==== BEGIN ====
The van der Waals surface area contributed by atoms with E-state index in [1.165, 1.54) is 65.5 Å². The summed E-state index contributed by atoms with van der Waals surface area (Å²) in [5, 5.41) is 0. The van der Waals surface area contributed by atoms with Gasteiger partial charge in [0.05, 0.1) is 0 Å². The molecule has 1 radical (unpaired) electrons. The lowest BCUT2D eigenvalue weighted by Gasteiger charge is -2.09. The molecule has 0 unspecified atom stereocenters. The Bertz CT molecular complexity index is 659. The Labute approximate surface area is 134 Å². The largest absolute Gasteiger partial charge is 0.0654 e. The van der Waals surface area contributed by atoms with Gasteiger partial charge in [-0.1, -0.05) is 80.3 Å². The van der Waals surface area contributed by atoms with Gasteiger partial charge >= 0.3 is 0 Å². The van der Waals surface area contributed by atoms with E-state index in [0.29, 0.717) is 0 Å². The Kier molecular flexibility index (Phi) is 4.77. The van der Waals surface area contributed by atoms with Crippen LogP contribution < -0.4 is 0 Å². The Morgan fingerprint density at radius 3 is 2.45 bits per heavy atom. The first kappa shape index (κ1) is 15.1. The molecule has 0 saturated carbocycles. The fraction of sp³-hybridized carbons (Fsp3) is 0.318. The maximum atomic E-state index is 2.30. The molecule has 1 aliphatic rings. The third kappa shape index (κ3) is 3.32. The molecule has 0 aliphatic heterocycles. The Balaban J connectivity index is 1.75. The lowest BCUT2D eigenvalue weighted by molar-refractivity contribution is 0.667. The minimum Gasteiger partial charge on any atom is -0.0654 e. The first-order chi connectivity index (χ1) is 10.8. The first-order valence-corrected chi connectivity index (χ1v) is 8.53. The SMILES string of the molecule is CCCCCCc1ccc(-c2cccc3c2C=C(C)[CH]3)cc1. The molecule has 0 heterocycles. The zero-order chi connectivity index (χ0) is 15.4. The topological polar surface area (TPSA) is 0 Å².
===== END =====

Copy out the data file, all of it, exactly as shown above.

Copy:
The van der Waals surface area contributed by atoms with E-state index in [1.165, 1.54) is 65.5 Å². The summed E-state index contributed by atoms with van der Waals surface area (Å²) in [5, 5.41) is 0. The van der Waals surface area contributed by atoms with Gasteiger partial charge in [0.05, 0.1) is 0 Å². The molecule has 1 radical (unpaired) electrons. The lowest BCUT2D eigenvalue weighted by Gasteiger charge is -2.09. The molecule has 0 unspecified atom stereocenters. The Bertz CT molecular complexity index is 659. The Labute approximate surface area is 134 Å². The largest absolute Gasteiger partial charge is 0.0654 e. The van der Waals surface area contributed by atoms with Gasteiger partial charge in [-0.1, -0.05) is 80.3 Å². The van der Waals surface area contributed by atoms with Gasteiger partial charge >= 0.3 is 0 Å². The van der Waals surface area contributed by atoms with E-state index in [0.29, 0.717) is 0 Å². The Kier molecular flexibility index (Phi) is 4.77. The van der Waals surface area contributed by atoms with Crippen LogP contribution < -0.4 is 0 Å². The Morgan fingerprint density at radius 3 is 2.45 bits per heavy atom. The first kappa shape index (κ1) is 15.1. The molecule has 0 saturated carbocycles. The fraction of sp³-hybridized carbons (Fsp3) is 0.318. The maximum atomic E-state index is 2.30. The molecule has 1 aliphatic rings. The third kappa shape index (κ3) is 3.32. The molecule has 0 aliphatic heterocycles. The Balaban J connectivity index is 1.75. The lowest BCUT2D eigenvalue weighted by molar-refractivity contribution is 0.667. The minimum Gasteiger partial charge on any atom is -0.0654 e. The first-order chi connectivity index (χ1) is 10.8. The first-order valence-corrected chi connectivity index (χ1v) is 8.53. The SMILES string of the molecule is CCCCCCc1ccc(-c2cccc3c2C=C(C)[CH]3)cc1. The molecule has 0 heterocycles. The zero-order chi connectivity index (χ0) is 15.4. The topological polar surface area (TPSA) is 0 Å².